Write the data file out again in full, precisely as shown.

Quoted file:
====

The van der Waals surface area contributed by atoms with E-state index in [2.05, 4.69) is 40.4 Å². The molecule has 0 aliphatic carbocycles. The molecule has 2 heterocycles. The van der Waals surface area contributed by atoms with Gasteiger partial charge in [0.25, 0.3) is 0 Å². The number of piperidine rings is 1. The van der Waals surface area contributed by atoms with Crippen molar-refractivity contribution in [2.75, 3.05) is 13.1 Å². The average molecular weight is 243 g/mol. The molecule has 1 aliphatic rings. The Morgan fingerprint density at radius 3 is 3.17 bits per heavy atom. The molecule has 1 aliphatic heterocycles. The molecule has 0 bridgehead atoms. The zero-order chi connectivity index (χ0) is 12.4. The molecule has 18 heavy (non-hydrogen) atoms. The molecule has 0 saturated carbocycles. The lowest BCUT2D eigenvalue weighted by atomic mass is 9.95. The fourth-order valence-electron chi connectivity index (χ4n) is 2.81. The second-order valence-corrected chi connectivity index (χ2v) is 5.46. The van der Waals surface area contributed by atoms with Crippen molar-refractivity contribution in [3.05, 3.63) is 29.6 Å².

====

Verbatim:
The van der Waals surface area contributed by atoms with E-state index in [2.05, 4.69) is 40.4 Å². The molecule has 0 aliphatic carbocycles. The molecule has 2 heterocycles. The van der Waals surface area contributed by atoms with Gasteiger partial charge in [0.25, 0.3) is 0 Å². The number of piperidine rings is 1. The van der Waals surface area contributed by atoms with Crippen molar-refractivity contribution in [2.75, 3.05) is 13.1 Å². The average molecular weight is 243 g/mol. The molecule has 1 aliphatic rings. The Morgan fingerprint density at radius 3 is 3.17 bits per heavy atom. The molecule has 1 aliphatic heterocycles. The molecule has 0 bridgehead atoms. The zero-order chi connectivity index (χ0) is 12.4. The molecule has 18 heavy (non-hydrogen) atoms. The molecule has 0 saturated carbocycles. The lowest BCUT2D eigenvalue weighted by atomic mass is 9.95. The fourth-order valence-electron chi connectivity index (χ4n) is 2.81. The second-order valence-corrected chi connectivity index (χ2v) is 5.46. The van der Waals surface area contributed by atoms with Crippen molar-refractivity contribution in [3.05, 3.63) is 29.6 Å².